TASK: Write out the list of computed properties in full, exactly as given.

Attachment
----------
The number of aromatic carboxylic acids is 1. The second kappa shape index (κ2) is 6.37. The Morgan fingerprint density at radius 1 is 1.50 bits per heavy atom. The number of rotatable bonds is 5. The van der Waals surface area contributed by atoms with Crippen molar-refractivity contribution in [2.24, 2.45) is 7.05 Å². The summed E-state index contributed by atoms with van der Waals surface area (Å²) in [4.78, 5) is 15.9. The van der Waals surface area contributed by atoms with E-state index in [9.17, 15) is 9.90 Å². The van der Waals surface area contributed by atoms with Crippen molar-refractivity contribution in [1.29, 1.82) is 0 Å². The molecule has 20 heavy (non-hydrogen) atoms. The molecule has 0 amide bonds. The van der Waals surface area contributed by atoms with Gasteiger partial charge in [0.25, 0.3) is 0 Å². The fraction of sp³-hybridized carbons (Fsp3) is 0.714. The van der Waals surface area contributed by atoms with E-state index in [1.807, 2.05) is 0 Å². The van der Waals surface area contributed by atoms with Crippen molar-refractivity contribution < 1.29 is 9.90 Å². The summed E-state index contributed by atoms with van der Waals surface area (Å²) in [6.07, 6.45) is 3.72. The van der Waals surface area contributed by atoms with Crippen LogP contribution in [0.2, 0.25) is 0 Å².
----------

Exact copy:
The number of aromatic carboxylic acids is 1. The second kappa shape index (κ2) is 6.37. The Morgan fingerprint density at radius 1 is 1.50 bits per heavy atom. The number of rotatable bonds is 5. The van der Waals surface area contributed by atoms with Crippen molar-refractivity contribution in [2.24, 2.45) is 7.05 Å². The summed E-state index contributed by atoms with van der Waals surface area (Å²) in [4.78, 5) is 15.9. The van der Waals surface area contributed by atoms with E-state index in [9.17, 15) is 9.90 Å². The van der Waals surface area contributed by atoms with Crippen molar-refractivity contribution in [1.29, 1.82) is 0 Å². The molecule has 20 heavy (non-hydrogen) atoms. The molecule has 0 amide bonds. The van der Waals surface area contributed by atoms with Gasteiger partial charge in [0.25, 0.3) is 0 Å². The fraction of sp³-hybridized carbons (Fsp3) is 0.714. The van der Waals surface area contributed by atoms with E-state index in [1.807, 2.05) is 0 Å². The van der Waals surface area contributed by atoms with Crippen molar-refractivity contribution < 1.29 is 9.90 Å². The summed E-state index contributed by atoms with van der Waals surface area (Å²) in [6.07, 6.45) is 3.72. The van der Waals surface area contributed by atoms with Crippen LogP contribution in [0.2, 0.25) is 0 Å².